In a phrase, Walk of Shame is absolutely fine. No worse and no better. It’s a movie that may as well have every frame rubber-stamped with the word “passable” from beginning to end. I like to call these kind of films “just enoughs.” Just enoughs are movies that are made with just enough comedy, just enough energy and just enough plot to keep the audience ticking over in a state of semi-entertainment. It’s not ambitious and it’s far from brilliant, but 2014’s been a pretty rubbish year for comedy thus far, and I’d much rather watch Walk of Shame’s smattering of laughs than ever have to sit through Cuban Fury again.
In a plot that all but begs for a God-awful tagline along the lines of “she’s spent her whole life following the big news stories, but she still doesn’t know how to follow her heart,” Elizabeth Banks plays Meghan, a local news anchor who’s having a pretty rubbish day. Via various inevitable comedic contrivances (her car’s towed, she’s locked out of the house, and so on) Meghan has to hoof it on foot across the scuzzier end of LA to get into work on time and bag a swanky new job at a national network.
You’ve seen it all before, and you’re no doubt going to see it again – but hell, I laughed a few times throughout the film and Banks is actually pretty great. There’s a strange enjoyment to be derived from watching her totter around in far-too-high heels. She looks near constantly on the verge of falling over, her frantic clip-clopping nicely reflecting her manic comedic stylings. That being said, I wouldn’t call it a show-stealing performance, because there’s really not much of a show to steal. Plus, hers is the only character written with even a modicum of originality. The rest of the ensemble is the usual parade of by the numbers comedic stereotypes, from Gillian Jacobs’ foul-mouthed best friend to a motley crew of nice-guy drug dealers who tread the fine line between sort of funny and blandly racist.
I guess the handful of laughs I enjoyed across the span of Walk of Shame‘s runtime could be considered somewhat sub par for a feature length comedy, but as an overall experience I can’t say I really begrudge it my time. It could be argued that this is a sign of diminished expectations – a cinematic buzz-phrase that’s been thrown frequently around critical circles ever since Michael Bay decided to make a film featuring an Aerosmith song – but that’s not the case here. There have always been films like Walk of Shame, there will continue to be films like Walk of Shame, and every single one of them will unremarkably drift off into the ether, never to be seen again.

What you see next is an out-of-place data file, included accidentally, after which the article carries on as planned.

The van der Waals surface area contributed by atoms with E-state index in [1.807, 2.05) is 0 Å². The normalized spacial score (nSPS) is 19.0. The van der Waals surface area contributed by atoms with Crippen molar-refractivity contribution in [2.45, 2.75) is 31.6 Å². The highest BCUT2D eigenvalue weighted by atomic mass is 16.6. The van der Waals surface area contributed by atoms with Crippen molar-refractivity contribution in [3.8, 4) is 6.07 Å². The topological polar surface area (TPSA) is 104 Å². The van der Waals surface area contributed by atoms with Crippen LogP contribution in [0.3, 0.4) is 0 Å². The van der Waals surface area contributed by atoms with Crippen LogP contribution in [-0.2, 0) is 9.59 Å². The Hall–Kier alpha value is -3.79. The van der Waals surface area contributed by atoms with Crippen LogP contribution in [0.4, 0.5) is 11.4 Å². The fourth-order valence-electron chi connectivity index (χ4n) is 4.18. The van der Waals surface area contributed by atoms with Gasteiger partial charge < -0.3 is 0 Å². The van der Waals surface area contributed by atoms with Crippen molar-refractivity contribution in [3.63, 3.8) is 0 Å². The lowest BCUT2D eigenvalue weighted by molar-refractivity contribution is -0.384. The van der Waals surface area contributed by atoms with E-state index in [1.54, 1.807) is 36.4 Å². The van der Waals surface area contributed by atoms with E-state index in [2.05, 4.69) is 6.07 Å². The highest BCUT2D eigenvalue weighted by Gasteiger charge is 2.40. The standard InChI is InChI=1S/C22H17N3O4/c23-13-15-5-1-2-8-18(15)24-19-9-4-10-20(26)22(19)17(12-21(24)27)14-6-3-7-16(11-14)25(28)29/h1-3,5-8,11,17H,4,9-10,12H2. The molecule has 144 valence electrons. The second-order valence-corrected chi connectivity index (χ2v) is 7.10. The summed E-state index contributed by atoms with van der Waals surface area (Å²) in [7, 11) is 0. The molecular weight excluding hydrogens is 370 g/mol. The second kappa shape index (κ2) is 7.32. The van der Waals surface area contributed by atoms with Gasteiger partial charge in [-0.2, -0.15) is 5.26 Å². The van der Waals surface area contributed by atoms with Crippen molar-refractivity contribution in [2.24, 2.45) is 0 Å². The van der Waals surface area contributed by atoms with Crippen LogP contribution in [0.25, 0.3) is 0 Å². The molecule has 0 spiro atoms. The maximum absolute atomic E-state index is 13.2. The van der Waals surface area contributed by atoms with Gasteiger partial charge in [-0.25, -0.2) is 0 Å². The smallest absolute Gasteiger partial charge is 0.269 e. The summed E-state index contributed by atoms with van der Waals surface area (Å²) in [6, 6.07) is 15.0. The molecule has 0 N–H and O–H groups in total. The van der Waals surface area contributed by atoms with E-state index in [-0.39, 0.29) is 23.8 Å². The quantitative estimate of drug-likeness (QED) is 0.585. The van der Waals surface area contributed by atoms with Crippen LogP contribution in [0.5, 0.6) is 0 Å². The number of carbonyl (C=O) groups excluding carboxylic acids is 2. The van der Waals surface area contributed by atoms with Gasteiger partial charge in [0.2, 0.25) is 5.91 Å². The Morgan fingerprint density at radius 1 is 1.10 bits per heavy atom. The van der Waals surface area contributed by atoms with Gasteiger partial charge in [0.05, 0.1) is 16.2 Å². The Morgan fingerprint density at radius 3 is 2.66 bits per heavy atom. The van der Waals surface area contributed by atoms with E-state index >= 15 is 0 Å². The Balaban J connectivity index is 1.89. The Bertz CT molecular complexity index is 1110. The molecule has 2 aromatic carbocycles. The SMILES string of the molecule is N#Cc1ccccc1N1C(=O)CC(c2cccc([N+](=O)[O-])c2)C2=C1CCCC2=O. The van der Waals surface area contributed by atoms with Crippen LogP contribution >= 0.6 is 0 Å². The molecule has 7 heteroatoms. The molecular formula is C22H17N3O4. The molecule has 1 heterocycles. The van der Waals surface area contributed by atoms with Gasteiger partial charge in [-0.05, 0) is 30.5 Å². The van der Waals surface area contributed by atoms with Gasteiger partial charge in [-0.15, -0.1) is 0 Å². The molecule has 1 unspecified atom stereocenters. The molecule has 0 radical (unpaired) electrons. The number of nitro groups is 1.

It sounds like damning with faint praise, and that’s because it is – the best compliment I can pay Walk of Shame is that it didn’t annoy or upset me in any way, shape or form. It’s a film that’s content to shy away from any possible significant issue, in spite of brushing over prostitution, gang wars, gender equality and plenty more. It knows it’s not an important movie, and as such this gambit of social issues is only payed the most fleeting of glances. It’s a film that sets the bar un-ambitiously low, but that’s infinitely better than one driven by pompous and misguided social “significance” à la Dear White People.
I haven’t voiced a single strong opinion about Walk of Shame over the course of this whole review, and that’s because it’s not really the kind of film that demands them. It’s perfectly tolerable and inoffensive stuff, and it will be all but completely forgotten come the end of the month. I laughed a few times, Elizabeth Banks puts in a good shift, and there’s really not that much else to say. For an hour and a half I existed in a kind of perfectly amiable cinematic limbo, and then exited into the real world in a state of total and utter ambivalence.
Despite Elizabeth Banks' swashbuckling performance, Walk of Shame is about as mediocre as they come.